Thomas Wynns (1760-1825)

Written By Mathew Shaeffer

Thomas Wynns was born at Barfields, the Wynns family plantation in Hertford County, North Carolina, and into a prominent local family.  His father, Benjamin Wynns, was the state legislator who introduced the bill to create Hertford County. Winton, the Hertford County seat, was established on land donated by Benjamin Wynns. Thomas Wynns was educated at a local academy.

In the spring of 1780, as Wynns sailed to tour Europe aboard the Fair American, a British frigate seized the boat two weeks after departure. Wynns was transported to England and questioned. He spent six weeks in London, and while there, he contacted friends and relatives in Europe and America to secure passage home. He arrived back in North Carolina in the spring of 1781.

In 1786, Thomas Wynns was elected to the North Carolina State Senate as a representative from Hertford County. The following year (1787) he represented Hertford County in the North Carolina House of Commons. In 1788 and 1789, Wynns attended both the Hillsborough and Fayetteville ratification conventions. In 1788, he was again elected to the State Senate and served until 1800. During this time, Wynns worked to secure funding for the University of North Carolina at Chapel Hill and was one of the University’s first trustees. He also served as the Indian commissioner of the Southern District.

Thomas Wynns’s political career soon moved to the national level, when in 1802 he was elected to the United States House of Representatives to replace Charles Johnson, who had died in office. He was reelected twice more and served in the United States House of Representatives until 1807.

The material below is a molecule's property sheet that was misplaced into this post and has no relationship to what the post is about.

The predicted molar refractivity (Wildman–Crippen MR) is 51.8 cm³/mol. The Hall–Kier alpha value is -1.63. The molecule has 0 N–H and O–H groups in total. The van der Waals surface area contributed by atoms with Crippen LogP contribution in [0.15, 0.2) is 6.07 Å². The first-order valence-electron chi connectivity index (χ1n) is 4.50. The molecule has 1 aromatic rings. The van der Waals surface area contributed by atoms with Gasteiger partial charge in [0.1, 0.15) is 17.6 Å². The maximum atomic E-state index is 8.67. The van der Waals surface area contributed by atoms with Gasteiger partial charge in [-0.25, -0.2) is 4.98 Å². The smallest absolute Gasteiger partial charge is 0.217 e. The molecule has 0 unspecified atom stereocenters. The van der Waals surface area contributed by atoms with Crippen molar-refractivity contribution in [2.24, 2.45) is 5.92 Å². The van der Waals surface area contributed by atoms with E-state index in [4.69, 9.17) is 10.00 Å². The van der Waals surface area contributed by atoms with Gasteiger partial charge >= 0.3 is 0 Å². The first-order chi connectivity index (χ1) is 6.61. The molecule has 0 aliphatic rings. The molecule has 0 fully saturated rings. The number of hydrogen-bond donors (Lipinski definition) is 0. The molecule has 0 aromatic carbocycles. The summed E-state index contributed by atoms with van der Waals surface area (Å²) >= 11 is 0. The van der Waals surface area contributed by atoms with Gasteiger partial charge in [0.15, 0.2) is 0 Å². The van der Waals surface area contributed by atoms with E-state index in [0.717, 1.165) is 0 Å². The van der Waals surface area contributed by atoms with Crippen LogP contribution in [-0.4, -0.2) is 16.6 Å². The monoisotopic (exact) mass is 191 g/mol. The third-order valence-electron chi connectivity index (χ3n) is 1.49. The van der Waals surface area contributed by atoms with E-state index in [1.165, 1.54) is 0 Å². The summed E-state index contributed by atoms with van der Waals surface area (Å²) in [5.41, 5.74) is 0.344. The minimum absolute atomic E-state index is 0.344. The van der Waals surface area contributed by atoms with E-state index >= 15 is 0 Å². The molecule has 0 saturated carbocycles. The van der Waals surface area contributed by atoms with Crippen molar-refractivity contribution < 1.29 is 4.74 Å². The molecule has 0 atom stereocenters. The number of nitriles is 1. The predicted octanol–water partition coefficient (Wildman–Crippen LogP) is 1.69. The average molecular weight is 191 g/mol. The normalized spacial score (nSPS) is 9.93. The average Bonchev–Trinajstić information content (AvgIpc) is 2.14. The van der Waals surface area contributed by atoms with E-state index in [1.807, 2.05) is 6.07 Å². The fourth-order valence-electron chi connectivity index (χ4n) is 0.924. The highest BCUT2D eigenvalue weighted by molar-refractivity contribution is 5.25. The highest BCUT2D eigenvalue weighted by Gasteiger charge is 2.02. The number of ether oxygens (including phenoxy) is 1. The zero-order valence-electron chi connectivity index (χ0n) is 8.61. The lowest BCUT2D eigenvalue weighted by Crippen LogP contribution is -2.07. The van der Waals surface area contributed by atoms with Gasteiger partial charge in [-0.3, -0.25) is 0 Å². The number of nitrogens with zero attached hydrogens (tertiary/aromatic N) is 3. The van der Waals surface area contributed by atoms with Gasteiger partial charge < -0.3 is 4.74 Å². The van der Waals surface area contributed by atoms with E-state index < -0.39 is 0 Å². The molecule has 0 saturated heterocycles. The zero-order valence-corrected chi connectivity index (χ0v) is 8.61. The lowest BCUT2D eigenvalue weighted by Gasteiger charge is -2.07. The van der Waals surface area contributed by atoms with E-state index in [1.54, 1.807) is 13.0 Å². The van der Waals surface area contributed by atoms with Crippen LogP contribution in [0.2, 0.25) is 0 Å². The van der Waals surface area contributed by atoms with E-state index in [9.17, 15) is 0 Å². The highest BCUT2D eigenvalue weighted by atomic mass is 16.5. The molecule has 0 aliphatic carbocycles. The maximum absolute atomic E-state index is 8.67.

After his tenure in Washington, Wynns returned home to Hertford County and ran the Barfields plantation. He returned to state politics, however, and served in the North Carolina Senate from 1808 to 1817. During this period, Wynns was commissioned as major general in the militia in command of the First Division of the North Carolina troops and held the position until 1813.  He also served as a member of the North Carolina Executive Council from 1818 to 1824.

Thomas Wynns was married to Susanna Maney of the prominent Maney family in Hertford County. Thomas and Susanna never had children. Susanna died in January 1822 and Thomas died a few years later on June 4, 1825. Both were buried at the Maney plantation at Maney’s Landing in Hertford County.